What to cook this week

Hello. I loved Dorie Greenspan’s latest for The New York Times Magazine, a meditation on her life in Saint-Germain-des-Prés in Paris, accompanied by a recipe that evokes the pastries of the neighborhood. His Chocolate Almond Tiger Cake (above) is a sort of cake-like financier, a play on a recipe that runs through chopped chocolate and is known in bakeries out there as “tiger “, which means scratched. (Dorie misinterpreted this the first time she saw it and has called things “tiger cakes” ever since.)

It’s both elegant and casual, says Dorie, as appropriate for a dinner party as it is for a snack. I think that makes it as perfect a weekend recipe as you are likely to find. Perhaps you will simmer some coq au vin while it cooks. It would make a very special Sunday evening.

As for the rest of the week…

Start with this charming harissa and white bean chili, non-traditional and extremely tasty with its use of harissa and soy sauce in the base. Top with sour cream, lime and crumbled feta.

So how about that rosemary-paprika chicken and fries the next night, a one-plate dinner inspired by patatas bravas? If you have a few more minutes, make some aioli to go with it. You won’t be sorry. This bite of garlic versus juicy chicken and crispy potatoes is a wonderful combination.

I don’t know why, but midweek meals are the hardest for me – I want big flavor fast, and sometimes it seems like the only way to get it is to order a spicy pizza at the place of the corner. Step into this wonderful 30-minute miso and seaweed ramen with egg, which has a lovely broth flavored with seaweed and miso-caramelized shiitake mushrooms. The egg is optional, I guess. But I love the velvety quality it brings to the meal.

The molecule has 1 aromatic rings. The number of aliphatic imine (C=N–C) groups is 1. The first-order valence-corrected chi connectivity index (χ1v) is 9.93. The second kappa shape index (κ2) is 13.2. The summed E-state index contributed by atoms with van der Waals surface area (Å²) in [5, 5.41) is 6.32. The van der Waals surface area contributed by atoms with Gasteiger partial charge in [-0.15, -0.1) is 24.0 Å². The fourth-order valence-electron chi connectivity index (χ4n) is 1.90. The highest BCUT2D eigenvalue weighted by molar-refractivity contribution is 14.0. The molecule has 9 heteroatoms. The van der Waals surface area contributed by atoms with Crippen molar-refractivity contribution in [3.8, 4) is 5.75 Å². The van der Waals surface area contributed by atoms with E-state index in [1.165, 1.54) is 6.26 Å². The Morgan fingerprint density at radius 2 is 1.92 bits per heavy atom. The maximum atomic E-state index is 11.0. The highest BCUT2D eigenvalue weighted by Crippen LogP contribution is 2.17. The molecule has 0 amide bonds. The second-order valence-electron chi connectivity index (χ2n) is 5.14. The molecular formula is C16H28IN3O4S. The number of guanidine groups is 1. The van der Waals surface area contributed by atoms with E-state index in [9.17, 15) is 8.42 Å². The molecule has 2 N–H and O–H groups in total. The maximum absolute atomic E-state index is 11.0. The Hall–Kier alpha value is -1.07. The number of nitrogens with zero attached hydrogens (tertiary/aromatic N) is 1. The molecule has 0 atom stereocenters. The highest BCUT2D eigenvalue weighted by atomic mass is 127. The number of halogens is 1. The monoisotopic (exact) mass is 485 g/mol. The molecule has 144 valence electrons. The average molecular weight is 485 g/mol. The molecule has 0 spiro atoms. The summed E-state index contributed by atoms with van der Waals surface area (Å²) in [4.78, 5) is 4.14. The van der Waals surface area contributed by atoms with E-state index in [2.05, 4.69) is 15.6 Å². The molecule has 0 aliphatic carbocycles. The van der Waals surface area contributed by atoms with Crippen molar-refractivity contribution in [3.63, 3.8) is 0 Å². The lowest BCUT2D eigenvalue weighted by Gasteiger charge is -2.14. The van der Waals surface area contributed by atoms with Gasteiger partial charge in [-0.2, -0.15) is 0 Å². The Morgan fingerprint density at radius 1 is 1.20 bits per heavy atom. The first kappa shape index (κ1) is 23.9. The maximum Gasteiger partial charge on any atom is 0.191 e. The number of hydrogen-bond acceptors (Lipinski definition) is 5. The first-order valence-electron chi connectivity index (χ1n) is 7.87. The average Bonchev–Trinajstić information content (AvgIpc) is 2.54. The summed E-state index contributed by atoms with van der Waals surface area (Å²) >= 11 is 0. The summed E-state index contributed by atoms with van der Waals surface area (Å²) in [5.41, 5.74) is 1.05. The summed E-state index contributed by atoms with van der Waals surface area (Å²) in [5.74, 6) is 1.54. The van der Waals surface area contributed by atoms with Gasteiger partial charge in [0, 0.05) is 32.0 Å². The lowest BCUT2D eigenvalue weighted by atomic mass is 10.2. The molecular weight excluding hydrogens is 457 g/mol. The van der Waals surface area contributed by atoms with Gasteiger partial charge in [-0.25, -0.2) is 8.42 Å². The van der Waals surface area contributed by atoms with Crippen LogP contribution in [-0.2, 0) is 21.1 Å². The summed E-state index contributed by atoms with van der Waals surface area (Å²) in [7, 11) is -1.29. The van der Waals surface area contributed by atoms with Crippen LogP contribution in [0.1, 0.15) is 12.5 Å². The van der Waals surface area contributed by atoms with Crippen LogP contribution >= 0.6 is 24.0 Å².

I love this mulligatawny soup on the stove as we turn the corner into the weekend. Chicken curry soup with red lentils and coconut milk is a blend of British and Indian cuisine that is especially popular in the cold darkness of midwinter. Bonus points if you make naan to go with it.

And then you can end the week with a new take on an old classic made famous by Marcella Hazan: pressure cooker braised pork in milk. When my mother made this dish, she often served it at room temperature. Not bad! (I also like this chicken version, which I learned from Jamie Oliver. It’s best served warm.)

There are several thousand more recipes for you to cook this week on New York Times Cooking, at least if you have a subscription. I understand if it rubs. But subscriptions support our work and keep it going. Please, if you haven’t already, I hope you subscribe today. (If you want different inspiration, visit us on social media: YouTube, TikTok and Instagram.)

We’ll stay away, just in case you need help with anything. Just email us at [email protected], and someone will get back to you. You can also write to me: [email protected] I read every letter sent.

Now, this has nothing to do with Cheez-Its or Sprite, let alone roast chicken and bergamot tea, but I’m just catching up with Jonathan Franzen’s “Crossroads,” which is as much a novel about religion as it is about a broken man. . , suburban family of the 70s: darkness traversed by light and grace. It’s very American, after all.

About Francis Harris

Check Also

Pune finds a solution to the problem of food delivery platforms charging high commissions

Two years ago, when Aniruddha Patil started his business PuneOrders.in – the first food delivery …